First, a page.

Diary of an Orchestrator – Mission Estate Concert project, days 11 & 12

Thursday, 23 January

Woke up this morning, rolled over, and felt the bed flip over onto the floor. No, it wasn’t another earthquake like the one we had a few days ago (only 6.3). As I found after a trip to the doctor a couple of hours later, I’ve got a nasty bug on the inside of my ear. Not much I can do to stop the rolling, other than to let it work itself out, try not to move very much, and take anti-nausea meds. So no work today.

Once again, I’m a few days behind on my journal. So let’s rewind back to Monday morning, when I woke with the choice between scoring two very different songs. A good night’s sleep got me ready for the obvious, high-energy choice: “When the Going Gets Tough” by Billy Ocean. As those familiar with the song will know, it’s a fast rock shuffle with typical 80’s pop synth brass riffs, though like any hit there’s more going on under the surface: cross-rhythms, a rolling, syncopated bass line, and some very cool vocal vamping, at least in the latest live version.

It was fun to watch Billy Ocean perform this tune on YouTube at the 80’s Rewind Festival 2011, which was also our reference track for the arrangement. I hope that I’m that happy at 61 years old. He’s got some great positivity up there on stage, and a true ease and fluidity. It probably helps to have tens of thousands of people singing your verses back to you, which the mics pick up quite well, a rich chorus of British accents counterpointing Ocean’s mild Caribbean tones. All of that contributed directly to the excitement of scoring the piece, which held me in my chair for 7.5 hours plus a couple breaks. I wasn’t able to get the whole thing done in one day, but I made it through quite a bit of the 6-minute, mostly tutti scoring.

To flesh the song out to a concert length, Billy Ocean repeated and developed what’s already a somewhat atypical song structure:

Opening chant, Instrumental Intro

Verse 1, (Bridge) Prechorus 1, Chorus 1

Ditto 2

Prechorus 3, Chorus 3, Break, Full bridge

Prechorus 4, Chorus 4 and extended vocal vamp (54 bars!), Outtro

Altogether that adds up to 195 bars, possibly the longest score so far in terms of both measures and minutes. I was told by the MD that he’d be covering a lot of the synth brass figures. So I made these very full, so the whole strength of the orchestra will be behind them. The bridge sections also got some full-bodied scoring. In the prechoruses, I used the heavy brass like a Motown horn section, backing up the chorus and adding little licks.

The end of Chorus 3 - interweaving syncopations between horns and heavy brass

The end of Chorus 3 – interweaving syncopations between horns and heavy brass

My favorite two moments in the song sit back-to-back in the score: the end of Chorus 3 and the Break. I replicated exactly what the synths are doing, only way more butch – clarinets and french horns laying down triplets and skipping rhythms, heavy brass playing across this rhythm with repeated chords. Bass instruments of bassoon, bass trombone, timpani, and pizzicato lower strings all hit the up and down triplet lick hard and heavy. That is going to cook.

Orchestrating the break - a touch of Motown and a scorching melody over a rolling bass.

Orchestrating the break – a touch of Motown and a scorching melody over a rolling bass.

Then, for the Break, my challenge was to score something that could either play along with or replace the sax solo. I feel what I did there will do both jobs – bits of verse melody and sax licks in the upper winds and strings, counterpointed with commentary by my Motown horns, with french horns, violas and cellos playing harmony and bassoons and double basses covering that rolling shuffle bass that’s the real drive in this song.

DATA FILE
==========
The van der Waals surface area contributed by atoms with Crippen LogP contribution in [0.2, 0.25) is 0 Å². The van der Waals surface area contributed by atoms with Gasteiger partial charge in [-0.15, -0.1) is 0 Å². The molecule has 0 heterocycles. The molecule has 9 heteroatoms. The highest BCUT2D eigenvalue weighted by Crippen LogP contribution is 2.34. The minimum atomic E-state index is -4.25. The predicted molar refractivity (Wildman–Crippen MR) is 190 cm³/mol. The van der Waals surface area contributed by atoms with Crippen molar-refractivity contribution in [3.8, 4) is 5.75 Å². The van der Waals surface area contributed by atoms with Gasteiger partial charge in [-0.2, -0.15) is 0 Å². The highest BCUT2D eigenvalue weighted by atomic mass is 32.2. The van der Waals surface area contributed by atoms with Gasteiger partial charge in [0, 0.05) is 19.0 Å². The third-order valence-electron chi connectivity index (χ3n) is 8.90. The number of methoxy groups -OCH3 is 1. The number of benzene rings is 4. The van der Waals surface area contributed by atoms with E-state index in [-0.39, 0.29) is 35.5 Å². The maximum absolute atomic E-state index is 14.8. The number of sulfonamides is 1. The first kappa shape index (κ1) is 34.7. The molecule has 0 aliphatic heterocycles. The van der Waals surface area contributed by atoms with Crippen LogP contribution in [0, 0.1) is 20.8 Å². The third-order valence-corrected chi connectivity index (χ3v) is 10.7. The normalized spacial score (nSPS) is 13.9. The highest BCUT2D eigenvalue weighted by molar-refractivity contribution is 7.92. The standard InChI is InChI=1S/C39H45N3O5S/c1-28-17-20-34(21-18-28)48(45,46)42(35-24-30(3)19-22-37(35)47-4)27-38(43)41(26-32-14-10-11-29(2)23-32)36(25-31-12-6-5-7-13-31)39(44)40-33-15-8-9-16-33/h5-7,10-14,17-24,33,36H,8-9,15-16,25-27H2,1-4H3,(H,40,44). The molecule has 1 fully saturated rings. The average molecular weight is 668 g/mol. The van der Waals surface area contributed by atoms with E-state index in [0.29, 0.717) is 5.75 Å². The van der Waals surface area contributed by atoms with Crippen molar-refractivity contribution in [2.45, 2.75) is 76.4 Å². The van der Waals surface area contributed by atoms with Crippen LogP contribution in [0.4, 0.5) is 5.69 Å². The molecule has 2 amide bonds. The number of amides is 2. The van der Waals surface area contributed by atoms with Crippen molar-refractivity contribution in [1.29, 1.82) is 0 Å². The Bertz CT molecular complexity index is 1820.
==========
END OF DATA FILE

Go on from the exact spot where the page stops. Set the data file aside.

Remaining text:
Right about Chorus 4, I ran out of both time and focus for the day, and set things aside to take Tuesday off. But no time is really off in this business. Even if you’re locked in a dungeon with no computer for five days, you’ll still be taking mental notes, working things out, and getting ready for the next time you can get ahold of a pencil. In this case, the MD sent me an e-mail asking if I’d like an 11th song. Yes I would! Coincidentally, it was another one by Billy Ocean, his ballad “Sad Songs.” I listened to it a bit, thought up some ideas, and did a bit of catching up with odds and ends around my office. Little bits and pieces like paying myself, etc. Nothing important.

Wednesday morning I was right back on the job with Billy, taking on what turned out to be the most conceptually tricky part of the job: getting the orchestra all the way from the last chorus through to the Outtro. It was pretty intense, arranging a lot of various obvious gestures in subtle ways. But here I took some of the rejected approach for end of the Ronan Keating song from a few weeks ago (and seems like months ago now): building the strings in a slow chordal ascension over the final vocal vamp. Then I added one last shot of my Motown horns. It was a struggle, but 4 and a half hours later, I was e-mailing the score to the MD. It always goes to show that no effort is wasted in the end, so long as all efforts are well-crafted.

Which takes me back to tonight, a day later of enforced rest. But this cold seems to be passing, and I think I’ll be back on it by tomorrow, and this time rolling right into “Both Sides Now” by Mel C. I can’t wait (but I do need the sleep!).

Advertisements

Leave a Reply

Fill in your details below or click an icon to log in:

WordPress.com Logo

You are commenting using your WordPress.com account. Log Out / Change )

Twitter picture

You are commenting using your Twitter account. Log Out / Change )

Facebook photo

You are commenting using your Facebook account. Log Out / Change )

Google+ photo

You are commenting using your Google+ account. Log Out / Change )

Connecting to %s